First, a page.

Finding primary sources concerning a 17th century pirate is not as easy as one would think, considering how illustrious Captain Morgan proved to be in his lifetime. I learned the hard way this past week that the UK National Archives has only digitized 5% of its resources, which seems surprising until you consider that they maintain thousands upon thousands of documents. After hours of arduous searching on every database I could manage to find, I finally stumbled upon British History Online. I was incredibly lucky to find hundreds of digitized references to Admiral Sir Henry Morgan in multiple volumes of both the “Calendars of State Papers Colonial, America and West Indies”, and the “Calendar of Treasury Books”. Spanning from 1671 to 1688, I seem to have only just cracked the surface of tracking the career of Henry Morgan. A reference to Morgan from May 31st, 1671 recounts his infamous raid on Panama under the knowledge of Sir Thomas Modyford, Governor of Jamaica. Unbeknownst to Morgan, England had signed the Treaty of Madrid in 1670, in which Spain and England agreed to a delicate peace in the West Indies. Morgan’s raid on Panama, therefore, violated the treaty; yet, Governor Modyford was recorded to have, “knowledge of the design to attack Panama by a ship sent on purpose, and in the letter 10 days after the arrival of said ship he gave no countermand, so they marched for the city” (Sainsbury, W. Noel, ed. “Calendar of State Papers Colonial, America and West Indies, Volume 7: 1699-1674. British History Online. (Institute of Historical Research, 1889). Web.). This action of Morgan would set into motion years of trials and tribulations that would eventually, and surprisingly, lead to the knighting of Henry Morgan, considering he had violated a treaty with one of the most powerful nations in the early modern world.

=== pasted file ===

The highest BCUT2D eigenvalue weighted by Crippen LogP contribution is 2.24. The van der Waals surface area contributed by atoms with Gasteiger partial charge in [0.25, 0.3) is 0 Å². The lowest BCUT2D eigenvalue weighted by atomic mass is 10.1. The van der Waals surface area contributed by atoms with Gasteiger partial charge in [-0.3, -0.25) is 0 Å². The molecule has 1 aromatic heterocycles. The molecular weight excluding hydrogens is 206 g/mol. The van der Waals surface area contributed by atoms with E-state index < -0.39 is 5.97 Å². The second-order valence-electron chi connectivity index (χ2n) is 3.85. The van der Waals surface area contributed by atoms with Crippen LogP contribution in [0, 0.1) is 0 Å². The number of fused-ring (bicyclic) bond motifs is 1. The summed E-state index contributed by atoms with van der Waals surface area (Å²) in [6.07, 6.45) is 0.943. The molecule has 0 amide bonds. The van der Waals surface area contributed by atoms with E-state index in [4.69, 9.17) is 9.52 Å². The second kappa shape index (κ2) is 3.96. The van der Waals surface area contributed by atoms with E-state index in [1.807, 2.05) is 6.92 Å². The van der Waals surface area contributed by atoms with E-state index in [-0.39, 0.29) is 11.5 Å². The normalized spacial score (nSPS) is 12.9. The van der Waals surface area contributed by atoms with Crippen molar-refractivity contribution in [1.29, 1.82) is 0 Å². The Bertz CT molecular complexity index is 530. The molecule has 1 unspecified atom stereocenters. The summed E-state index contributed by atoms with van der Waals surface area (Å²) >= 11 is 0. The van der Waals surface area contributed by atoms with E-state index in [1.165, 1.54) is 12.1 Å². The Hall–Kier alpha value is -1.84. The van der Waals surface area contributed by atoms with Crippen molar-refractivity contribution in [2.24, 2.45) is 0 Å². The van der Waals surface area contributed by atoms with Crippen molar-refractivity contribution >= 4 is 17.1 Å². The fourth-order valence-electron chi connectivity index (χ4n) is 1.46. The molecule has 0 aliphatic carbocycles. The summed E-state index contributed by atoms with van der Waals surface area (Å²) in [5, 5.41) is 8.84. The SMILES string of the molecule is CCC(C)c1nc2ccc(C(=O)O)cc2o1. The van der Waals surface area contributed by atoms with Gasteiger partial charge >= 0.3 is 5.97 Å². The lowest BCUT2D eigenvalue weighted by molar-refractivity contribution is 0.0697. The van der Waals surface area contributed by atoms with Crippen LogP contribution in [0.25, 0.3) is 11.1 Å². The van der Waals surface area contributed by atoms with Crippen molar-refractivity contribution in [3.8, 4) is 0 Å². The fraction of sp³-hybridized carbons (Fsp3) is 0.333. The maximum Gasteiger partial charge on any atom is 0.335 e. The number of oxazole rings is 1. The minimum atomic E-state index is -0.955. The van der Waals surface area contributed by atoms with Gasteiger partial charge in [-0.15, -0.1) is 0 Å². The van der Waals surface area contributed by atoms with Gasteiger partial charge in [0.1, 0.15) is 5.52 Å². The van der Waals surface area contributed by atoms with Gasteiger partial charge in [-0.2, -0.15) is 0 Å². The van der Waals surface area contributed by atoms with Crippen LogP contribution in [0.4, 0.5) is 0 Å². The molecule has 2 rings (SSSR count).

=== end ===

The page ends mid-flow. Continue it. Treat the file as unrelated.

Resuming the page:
My next step in researching is to begin reading selected works from a preliminary bibliography I have compiled on Henry Morgan. Dr. Donoghue has given me a great deal of responsibility in finding sources for his book; my goal is to find sources that bring to light the mysterious origins of Henry Morgan and his life of vice that later led to his emergence as a political power in the West Indies. I have just begun to read Harry Morgan’s Way: the Biography of Sir Henry Morgan, 1635-1684 by Dudley Pope and Empire of Blue Water: Captain Morgan’s Great Pirate Army, the Epic Battle for the Americas, and the Catastrophe the Ended the Outlaws Bloody Reign by Stephan Talty. Both are proving to be interesting reads, with each giving a different perspective into the life of a man who is proving to be incredibly mysterious.